For Countryman Magazine this month, Chris Wadsworth told me what it’s like to work with his heavy horses.
Chris Wadsworth is a ‘horse logger’ – a man who extracts timber from the forests with the help of a working horse. He began working with horses in 1990, and says, “I’ve done commercial forestry, conservation and quite a bit of urban work. For instance, Linthorpe cemetery, taking out trees between the graves etc. The Victorians had planted a tree on every grave, but the trees had got oversized and were pushing the gravestones over and shading out the ground vegetation.”
Chris learned about heavy horses from Geoff Morton, a noted breeder in East Yorkshire. Chris says, “I started with a shire mare on loan from Geoff Morton. Then I bought one from him, a Clydesdale. Then I had a Percheron for a while, I sold him on to another horse logger, and got a Cob, Blue.
Why did Chris sell his Percheron? “He was a lovely horse, and the best of him was brilliant,” he says, “But he was also somewhat nervous for a big horse. He had lived alone for many years, but last year, I was working with an apprentice, and she had an Ardennes mare. He found out that he was a herd animal, and he’d found his lead mare – he was a big daft boy. It upset him, he didn’t want to be separated from her. So if she left the wood, he dashed off after her. He wouldn’t go in the trailer without her.”
This made life difficult for Chris, who comments, “When you get objection from an animal weighing 900kgs, you can’t do a lot about it. So I sold him to my friend in Scotland who has other horses, so he’d be with other horses all the time.”
“Then I bought the Cob, Blue. She’s smaller, about 500kgs, but very, very strong. She’s not got the absolute power of the big draft horses, but she’s very strong for her size, and also very adaptable. And she fits into a smaller space, can go under low hanging branches etc.”
Chris explains some of Blue’s care: “She needs feed and water. She’s stabled at night in winter, but that’s mostly to preserve the grass in the paddock. Horses are remarkably tough. If you give them a field shelter, they rarely use it. If there’s wind and rain together, they’ll back against a hedge or something. When I ‘m working away, she’s kept out in the weather, using a portable electric fence. She has a rug for very bad weather.”
“She’s fed first thing in the morning, and brought to work. Then she’s fed a couple of times in the day. I have a pattern, of working sessions of about two and a half hours, then stop for a break. We work three sessions a day, with breaks of about three quarters of an hour for feed and rest between.”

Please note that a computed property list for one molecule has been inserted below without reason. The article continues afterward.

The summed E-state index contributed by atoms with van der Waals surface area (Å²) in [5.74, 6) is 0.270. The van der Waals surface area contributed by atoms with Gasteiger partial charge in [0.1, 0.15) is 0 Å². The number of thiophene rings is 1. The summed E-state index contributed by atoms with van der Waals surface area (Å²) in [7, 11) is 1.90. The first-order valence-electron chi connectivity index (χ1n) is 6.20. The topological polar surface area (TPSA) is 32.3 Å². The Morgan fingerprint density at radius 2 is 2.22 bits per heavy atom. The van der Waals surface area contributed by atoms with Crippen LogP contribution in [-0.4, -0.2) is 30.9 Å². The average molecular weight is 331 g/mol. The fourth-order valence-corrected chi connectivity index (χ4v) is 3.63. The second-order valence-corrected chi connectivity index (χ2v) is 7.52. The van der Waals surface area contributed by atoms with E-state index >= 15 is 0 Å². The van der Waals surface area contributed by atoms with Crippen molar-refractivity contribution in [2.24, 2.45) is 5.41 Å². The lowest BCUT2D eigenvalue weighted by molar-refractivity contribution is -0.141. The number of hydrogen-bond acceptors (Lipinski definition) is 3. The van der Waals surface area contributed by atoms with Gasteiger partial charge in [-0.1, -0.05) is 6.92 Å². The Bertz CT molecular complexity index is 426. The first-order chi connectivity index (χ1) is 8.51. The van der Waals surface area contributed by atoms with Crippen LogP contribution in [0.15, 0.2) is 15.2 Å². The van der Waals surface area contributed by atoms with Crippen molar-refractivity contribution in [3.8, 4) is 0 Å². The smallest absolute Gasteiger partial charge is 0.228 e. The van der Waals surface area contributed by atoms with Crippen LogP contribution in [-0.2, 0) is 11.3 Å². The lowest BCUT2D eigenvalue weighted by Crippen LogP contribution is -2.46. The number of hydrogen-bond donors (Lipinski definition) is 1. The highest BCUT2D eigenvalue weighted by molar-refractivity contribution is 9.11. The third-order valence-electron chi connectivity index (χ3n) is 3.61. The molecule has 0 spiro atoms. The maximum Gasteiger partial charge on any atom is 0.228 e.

“It works for both of us. It’s a very long day, typically around 11 hours work for 8 hours production – there’s mucking out, feeding, harnessing, grooming and transport to site. When we live on site, it’s a little better.”
“Living on site” is when Chris is working away from home, when he shares Blue’s trailer.
After decades of working in forestry, Chris now also offers a non-chemical treatment to control bracken. Bracken, a fern, can be invasive, smothering less vigorous plants. And when these are moorland heather and grass, the feed for sheep and grouse, this gives farmers a problem.
Bracken is often sprayed with weedkiller, but the EU wishes to ban the most popular herbicide, asulon, and therefore, Chris anticipates demand for his bracken treatment. He does it by rolling the growing bracken with a steel slatted roller, bruising the stems so that they bleed and weaken the plant. Repeated treatments eventually, he says, “Cause it to give up.”
If someone wanted to take up horse work as Chris has done, what would he advise? “Intitally,” he says, “Go and spend some time with someone like me, and see if it’s for them. It’s rewarding, but physically very demanding. If they wish to go further, our trade group, the Briisth Horse Loggers, has an apprenticeship scheme. Apprentices are passed round several operators, so they get a range of experience.”
“Then, they need capital to set up. The aim of the apprenticeships is to train them as self-employed contractors.”
Apprentices could be opening up a rewarding career. As well as specialist applications in farming, forestry, horticulture and viticulture, says Chris, “There’s a resurgence in horses for deliveries in towns, for instance rubbish collections and recycling. The advantage, like the old rag and bone man, is that horses are very good at stopping and starting. A lorry is efficient cruising at 30mph, but not at stopping and starting every few hundred metres. A horse is more efficient.”
For further information, see http://www.britishhorseloggers.org/